Mon. Apr 15th, 2024

In the last few decades, vegetarian and vegan diets have gained momentum and increased in popularity. These diets are promoted by multiple celebrity endorsements and widespread media coverage. This new high profile status is due, to the most part, to the efforts of animal rights groups like PETA and The Humane Society. These groups have sought for years to equate animal cruelty with eating meat. Recently, though, they have changed tactics to associate the meat industry with the destruction of the environment. While the meat industry does create pollution, PETA has applied some clever tactics to skew statistics and studies to try to make the meat industry’s pollution appear worse than it actually is. As PETA’s literature states, “A 2006 U.N. report found that the meat industry is responsible for more greenhouse gas emissions than all the cars, trucks, planes and ships in the world combined.”

The problem is that this study included animal waste and gas as part of that pollution. This seems fair until you consider the fact that all animal life on Earth produces waste. Most mammals also pass gas. That would mean the elimination of waste- producing mammals all over the world would help stop global warming, not just those raised on farms. Using that logic, killing any mammal, including humans, could be considered part of the environmental effort.

PETA also likes to point out that we are losing the rainforest due to farmers clearing land to raise animals. They claim that “more than 90 percent of all Amazon rainforest land cleared since 1970 is used for meat production.”

This is problematic because it brings in three other very complex issues. First, these mostly impoverished people need these animals for food. This is not to help Burger King to make a quadruple burger, but to help feed local villages and towns where food can be scarce or lack variety. Second, many of these people come from poor countries where they cannot take advantage of new technologies, which would reduce the amount of land needed or help them better incorporate rain forestland with farm land. Third, many of these groups provide a very clear and troubling counter-argument to one of PETA’s long held beliefs, which is that people are not meant to eat meat.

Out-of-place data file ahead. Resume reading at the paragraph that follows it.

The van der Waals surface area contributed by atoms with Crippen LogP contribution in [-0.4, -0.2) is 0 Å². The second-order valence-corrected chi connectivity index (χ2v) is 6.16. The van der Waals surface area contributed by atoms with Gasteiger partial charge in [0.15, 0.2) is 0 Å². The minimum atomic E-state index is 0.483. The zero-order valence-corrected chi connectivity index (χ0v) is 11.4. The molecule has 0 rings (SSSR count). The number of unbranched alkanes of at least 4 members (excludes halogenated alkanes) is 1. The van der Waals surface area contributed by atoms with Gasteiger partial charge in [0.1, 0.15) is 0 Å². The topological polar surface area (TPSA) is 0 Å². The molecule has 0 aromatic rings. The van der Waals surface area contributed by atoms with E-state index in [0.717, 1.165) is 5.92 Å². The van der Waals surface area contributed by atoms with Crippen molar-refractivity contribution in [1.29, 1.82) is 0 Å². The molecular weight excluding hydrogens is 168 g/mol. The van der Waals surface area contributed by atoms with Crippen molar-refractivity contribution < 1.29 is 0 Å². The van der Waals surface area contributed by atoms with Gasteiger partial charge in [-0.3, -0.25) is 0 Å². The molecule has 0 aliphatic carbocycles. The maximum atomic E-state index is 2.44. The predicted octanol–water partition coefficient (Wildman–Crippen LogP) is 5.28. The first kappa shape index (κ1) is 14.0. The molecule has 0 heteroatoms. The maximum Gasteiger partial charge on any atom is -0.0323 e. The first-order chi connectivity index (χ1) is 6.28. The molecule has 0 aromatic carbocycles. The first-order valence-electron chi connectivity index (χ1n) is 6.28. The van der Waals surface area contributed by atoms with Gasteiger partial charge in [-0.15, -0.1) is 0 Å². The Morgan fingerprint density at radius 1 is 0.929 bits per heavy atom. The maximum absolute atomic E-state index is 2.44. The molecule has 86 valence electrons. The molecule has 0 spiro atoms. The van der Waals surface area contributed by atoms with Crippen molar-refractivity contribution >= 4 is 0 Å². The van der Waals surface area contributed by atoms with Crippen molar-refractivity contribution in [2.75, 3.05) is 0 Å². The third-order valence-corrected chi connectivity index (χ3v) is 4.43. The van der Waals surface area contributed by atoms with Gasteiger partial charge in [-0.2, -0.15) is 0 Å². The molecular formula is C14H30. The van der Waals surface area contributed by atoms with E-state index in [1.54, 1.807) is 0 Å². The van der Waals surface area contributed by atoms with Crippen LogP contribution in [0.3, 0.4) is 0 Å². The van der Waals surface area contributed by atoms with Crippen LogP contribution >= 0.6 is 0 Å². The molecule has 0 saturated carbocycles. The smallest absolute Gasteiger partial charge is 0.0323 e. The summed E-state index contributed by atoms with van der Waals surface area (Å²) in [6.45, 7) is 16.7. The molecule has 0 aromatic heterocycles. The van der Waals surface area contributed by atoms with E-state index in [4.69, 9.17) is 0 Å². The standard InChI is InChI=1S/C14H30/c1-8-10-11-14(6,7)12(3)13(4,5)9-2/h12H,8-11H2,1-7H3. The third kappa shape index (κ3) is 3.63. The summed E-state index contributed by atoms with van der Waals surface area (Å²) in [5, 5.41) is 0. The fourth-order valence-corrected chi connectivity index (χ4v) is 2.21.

This belief is proven wrong on almost every level by scientific evidence and common sense. People have been eating meat for thousands of years and these South American villages are carrying on long-standing practices of farming and eating meat. Humans, like many of our primate relatives, are omnivores. We eat both meat and plants. We can digest and utilize either effectively in a healthy diet. A balance between different foods leads to the healthiest diet. Some of the very studies PETA cherry-picks to quote from back this up.

PETA quotes the American Dietetic Association, saying, “Vegetarians have a reduced risk of obesity, heart disease and various types of cancer. Considering the proven health benefits of a vegetarian diet, there’s no excuse for eating meat.”

This is weird considering the American Dietetic Association has recently touted the huge benefits of a diet heavy in fish and Omega-3 fatty acids. They cite a study, which noted lower coronary disease in the Eskimo population. They cite that the lowered risk of this disease “was related to their dietary habits, particularly the consumption of fish oils and high intake of omega-3 fatty acids.” What PETA seems to be unwilling to concede is that there are proven health benefits to humans who eat meat.

The point is whether you choose to eat meat or avoid it all together; it is up to you. Do not let someone else’s bias decide what you eat. When reading propaganda, stop and think about what they are saying and if it makes sense. PETA has lead some great campaigns to reform the way people feel about animal cruelty and they deserve great praise for their efforts. That being said, they should not cross into the realm of radical extremist groups that will say anything to try to convince people of their stance.

Ted Trevorrow is a third-year student majoring in English. He can be reached at

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